I’ve been in Montana for four full days now, but it only took a few hours standing upon its soil for it to claim a permanent spot in my heart. Choosing this beautiful state as a setting for a book and writing about it for the past few years had already convinced me it’s a special place. I’m blessed beyond measure God allowed me to come here. The mountains, the plains, the rivers, and the people have proved more wonderful than I imagined.
Thanks to the wonderful hospitality of friends, I experienced firsthand what it may have felt like for my protagonist when she arrived in Montana. I landed in Bozeman, she landed in Great Falls. There’s a huge difference, so we drove by Great Falls International Airport. The modest airport sits on a bluff that overlooks the city. Planes take off and land at the north end where there’s quite a drop-off. I’m told it feels like the plane will go over the cliff just before it lifts off the runway. Driving into and around Great Falls helped me to see what my character saw when the kind Blackfoot doctor chauffeured her from the airport to the reservation. The mountains are further away than I envisioned, but I was right on about the grasslands. Prairie as far as the eye can see. It’s not flat, but rolling. The bluffs, coulees, cottonwood trees, and the winding Missouri River gives the eye plenty to feast upon.
|Saint. Mary Lake|
When we hit the road to take in the sights, we started in the mountains. The Rockies are truly spectacular, as are the many mountain ranges fingering out from the “backbone of the world”. There are the Big Belts, Little Belts, Swan, Scape Goats, Elk Horn, and Garnet Range among many others. They command attention as you drive by and though them, but you haven’t lived until you hit the Going-To-The-Sun road through Glacier National Park. Wow! Breathtaking is the best single word I can come up with. Really, there are no words to fully describe the beauty and grandeur of the Rocky Mountains. It’s one of those places you have to see for yourself and Glacier Park takes you up close and personal to these majestic peaks.
I have to say, the highlight of the trip so far was visiting the Blackfeet Indian Reservation. This is the main setting of the book I’m working on, so it was at the top of my list. I had some doubts about how I would be received, but they were dashed in a heartbeat when we visited the eye clinic in the hospital. The optician there, a young Blackfoot woman, invited me in to see the clinic and seemed excited I’m writing a book about an optometry student from California who serves as an intern on the rez. She even agreed to read the manuscript before it’s published. The icing on the cake was when I was introduced to twoBlackfoot women who are in the ministry. One is also an optician in the eye clinic and both women worked with TJ and my “new friend” Sandy (she traveled with us for two days) when they were part of AGLOW. I was warmly accepted by them, which was a great honor for me.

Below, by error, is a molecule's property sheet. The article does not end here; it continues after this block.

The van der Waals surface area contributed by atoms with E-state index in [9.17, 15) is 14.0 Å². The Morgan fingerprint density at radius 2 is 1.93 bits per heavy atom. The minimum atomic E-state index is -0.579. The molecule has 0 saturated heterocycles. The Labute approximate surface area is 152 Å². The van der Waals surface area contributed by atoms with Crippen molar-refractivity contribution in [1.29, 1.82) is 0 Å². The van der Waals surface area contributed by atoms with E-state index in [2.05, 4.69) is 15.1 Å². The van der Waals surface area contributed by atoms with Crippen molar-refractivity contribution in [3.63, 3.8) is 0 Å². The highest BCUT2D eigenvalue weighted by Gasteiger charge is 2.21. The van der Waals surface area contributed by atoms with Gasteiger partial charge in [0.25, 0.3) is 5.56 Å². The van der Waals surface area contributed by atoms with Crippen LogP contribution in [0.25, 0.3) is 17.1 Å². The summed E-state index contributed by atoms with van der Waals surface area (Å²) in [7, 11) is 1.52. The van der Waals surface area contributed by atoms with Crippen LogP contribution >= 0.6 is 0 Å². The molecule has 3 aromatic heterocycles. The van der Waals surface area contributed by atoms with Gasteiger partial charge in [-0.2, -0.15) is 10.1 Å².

Yesterday, we saw a part of Blackfeet history: the First Peoples Buffalo Jump located near Great Falls. When we think of a buffalo hunt, most of us envision Indians on horseback speeding over the grasslands, bows drawn and arrows aimed at the massive buffalo.
|First Peoples Buffalo Jump|
Sure, this happened after the plains Indians were introduced to horses, but before that they employed the ingenious and efficient method of herding the great beasts over cliffs to meet their death. Waiting below is the tribe ready to harvest the meat, bones, hide, and other parts to use for food, tools, blankets, shelter, and even toys. What an interesting part of our American history.
All the hours spent reading books and blogs, pouring over internet sites, or talking with people who have been there gives you just a glimpse of what a place is like. You have to go and see for yourself to truly appreciate the land and the people who live on it. I’m so glad I did.